Friday, April 11, 2008
In the past few months we have been exploring some HTML forms to try to discover new web pages and URLs that we otherwise couldn't find and index for users who search on Google. Specifically, when we encounter a <FORM> element on a high-quality site, we might choose to do a small number of queries using the form. For text boxes, our computers automatically choose words from the site that has the form; for select menus, check boxes, and radio buttons on the form, we choose from among the values of the HTML. Having chosen the values for each input, we generate and then try to crawl URLs that correspond to a possible query a user may have made. If we ascertain that the web page resulting from our query is valid, interesting, and includes content not in our index, we may include it in our index much as we would include any other web page.
Needless to say, this experiment follows good Internet citizenry practices. Only a small number of particularly useful sites receive this treatment, and our crawl agent, the ever-friendly Googlebot, always adheres to robots.txt, nofollow, and noindex directives. That means that if a search form is forbidden in robots.txt, we won't crawl any of the URLs that a form would generate. Similarly, we only retrieve GET forms and avoid forms that require any kind of user information. For example, we omit any forms that have a password input or that use terms commonly associated with personal information such as logins, userids, contacts, etc. We are also mindful of the impact we can have on web sites and limit ourselves to a very small number of fetches for a given site.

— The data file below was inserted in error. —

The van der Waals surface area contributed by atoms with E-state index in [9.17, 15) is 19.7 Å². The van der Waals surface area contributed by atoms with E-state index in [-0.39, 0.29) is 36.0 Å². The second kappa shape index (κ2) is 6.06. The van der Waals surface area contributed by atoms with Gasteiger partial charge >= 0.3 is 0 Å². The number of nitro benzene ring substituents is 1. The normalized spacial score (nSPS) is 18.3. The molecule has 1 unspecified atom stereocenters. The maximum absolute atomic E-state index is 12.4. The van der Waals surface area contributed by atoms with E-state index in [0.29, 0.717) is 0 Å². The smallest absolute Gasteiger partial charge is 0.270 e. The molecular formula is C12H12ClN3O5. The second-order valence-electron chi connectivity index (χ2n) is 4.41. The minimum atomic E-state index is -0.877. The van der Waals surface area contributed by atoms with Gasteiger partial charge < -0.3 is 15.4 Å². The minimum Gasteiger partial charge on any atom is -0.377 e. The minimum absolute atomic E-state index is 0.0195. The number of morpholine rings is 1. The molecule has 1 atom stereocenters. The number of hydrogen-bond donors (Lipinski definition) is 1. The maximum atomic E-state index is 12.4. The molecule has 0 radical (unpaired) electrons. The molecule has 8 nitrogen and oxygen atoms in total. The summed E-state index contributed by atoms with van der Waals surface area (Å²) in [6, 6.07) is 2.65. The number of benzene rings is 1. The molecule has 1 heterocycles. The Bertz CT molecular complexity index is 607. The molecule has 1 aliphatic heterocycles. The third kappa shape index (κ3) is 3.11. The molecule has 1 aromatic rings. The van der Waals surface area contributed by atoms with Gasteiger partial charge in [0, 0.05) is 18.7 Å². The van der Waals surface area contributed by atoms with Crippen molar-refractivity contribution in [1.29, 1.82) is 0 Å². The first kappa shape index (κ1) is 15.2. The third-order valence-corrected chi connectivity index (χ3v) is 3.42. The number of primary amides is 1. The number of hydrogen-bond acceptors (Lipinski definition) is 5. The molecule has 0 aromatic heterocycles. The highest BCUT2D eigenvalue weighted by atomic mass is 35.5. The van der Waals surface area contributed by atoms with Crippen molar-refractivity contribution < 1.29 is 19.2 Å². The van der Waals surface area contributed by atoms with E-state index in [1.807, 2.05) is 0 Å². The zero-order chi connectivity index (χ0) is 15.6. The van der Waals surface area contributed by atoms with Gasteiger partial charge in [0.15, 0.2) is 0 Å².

The web pages we discover in our enhanced crawl do not come at the expense of regular web pages that are already part of the crawl, so this change doesn't reduce PageRank for your other pages. As such it should only increase the exposure of your site in Google. This change also does not affect the crawling, ranking, or selection of other web pages in any significant way.
This experiment is part of Google's broader effort to increase its coverage of the web. In fact, HTML forms have long been thought to be the gateway to large volumes of data beyond the normal scope of search engines. The terms Deep Web, Hidden Web, or Invisible Web have been used collectively to refer to such content that has so far been invisible to search engine users. By crawling using HTML forms (and abiding by robots.txt), we are able to lead search engine users to documents that would otherwise not be easily found in search engines, and provide webmasters and users alike with a better and more comprehensive search experience.